Institutional Determinants of Cyber Security Promotion Policies: Lessons from Japan, the U.S., and South Korea
Ensuring the cyber security of the private sector requires both the
production of and consumption of cyber security technology.
States vary in the degree to which they promote production and consumption.
Taking an institutionalist approach, I argue that the difference
between states can be explained as the result of two policy
legacies. States with a policy legacy of maintaining strong
traditional national security capabilities have the instruments
necessary to promote production of cyber security technology, as well
as actors---the military and intelligence agencies---who are motivated
to do so. States with a policy legacy of economic guidance have the
instruments to promote the consumption of cyber security technology,
and economically-oriented bureaucratic actors who see it as their
responsibility to do so.
To provide evidence for my hypotheses, I do a comparative case study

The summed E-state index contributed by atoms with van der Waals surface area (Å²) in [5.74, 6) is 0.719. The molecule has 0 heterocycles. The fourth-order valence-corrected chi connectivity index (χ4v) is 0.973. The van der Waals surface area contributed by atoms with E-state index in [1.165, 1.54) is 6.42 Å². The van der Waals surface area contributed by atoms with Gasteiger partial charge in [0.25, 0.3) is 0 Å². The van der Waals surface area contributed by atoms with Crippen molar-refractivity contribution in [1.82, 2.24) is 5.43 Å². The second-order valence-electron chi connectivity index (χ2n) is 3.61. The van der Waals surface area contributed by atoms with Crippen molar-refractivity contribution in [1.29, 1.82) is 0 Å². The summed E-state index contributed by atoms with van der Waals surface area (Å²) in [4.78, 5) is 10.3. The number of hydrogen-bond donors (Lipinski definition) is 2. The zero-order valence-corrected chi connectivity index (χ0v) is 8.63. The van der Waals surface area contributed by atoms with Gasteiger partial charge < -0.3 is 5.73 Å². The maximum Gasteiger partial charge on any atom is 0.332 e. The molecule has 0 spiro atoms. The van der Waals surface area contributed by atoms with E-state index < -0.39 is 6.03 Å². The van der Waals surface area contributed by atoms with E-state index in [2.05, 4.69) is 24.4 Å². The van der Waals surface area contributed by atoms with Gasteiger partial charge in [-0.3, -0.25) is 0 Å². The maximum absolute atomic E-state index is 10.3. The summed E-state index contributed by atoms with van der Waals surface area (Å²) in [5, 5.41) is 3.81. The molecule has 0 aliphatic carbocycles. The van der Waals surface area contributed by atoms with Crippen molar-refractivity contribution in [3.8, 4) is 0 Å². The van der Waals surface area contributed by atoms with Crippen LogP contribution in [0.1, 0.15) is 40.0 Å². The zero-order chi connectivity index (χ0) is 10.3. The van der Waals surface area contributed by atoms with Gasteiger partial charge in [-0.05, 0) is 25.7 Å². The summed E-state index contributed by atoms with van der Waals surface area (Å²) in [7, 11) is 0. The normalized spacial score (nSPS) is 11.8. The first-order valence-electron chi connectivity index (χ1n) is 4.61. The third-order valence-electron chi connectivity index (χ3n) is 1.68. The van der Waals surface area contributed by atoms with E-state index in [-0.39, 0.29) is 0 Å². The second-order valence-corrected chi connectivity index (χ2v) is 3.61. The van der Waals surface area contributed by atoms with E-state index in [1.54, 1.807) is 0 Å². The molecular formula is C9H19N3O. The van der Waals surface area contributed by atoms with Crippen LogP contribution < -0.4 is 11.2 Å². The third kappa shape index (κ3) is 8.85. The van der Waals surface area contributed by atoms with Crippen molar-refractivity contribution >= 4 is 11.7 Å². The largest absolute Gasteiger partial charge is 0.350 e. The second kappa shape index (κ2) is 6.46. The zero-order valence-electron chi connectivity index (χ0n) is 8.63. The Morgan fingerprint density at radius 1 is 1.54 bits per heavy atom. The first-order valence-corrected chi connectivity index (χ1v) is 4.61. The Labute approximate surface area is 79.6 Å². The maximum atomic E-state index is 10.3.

of Japan, the U.S., and South Korea. Japan, with a policy legacy of
restrained traditional security capabilities and a legacy of economic
guidance, does little to promote production but is active in promoting
consumption. The U.S., with a legacy of maintaining strong traditional
security capabilities but without a legacy of economic guidance, is
active in promoting production but does little to promote
consumption. South Korea, which has a policy legacy of maintaining
strong traditional security capabilities and a legacy of economic
guidance, promotes both.
The key implication of this research is that a state's ability to
promote cyber security in the private sector is heavily determined not
only by past policies, but past policies that were unrelated to cyber
security. States without the proper policy legacies will have to find
ways to build substituting institutions in order to promote both
production and consumption of cyber security.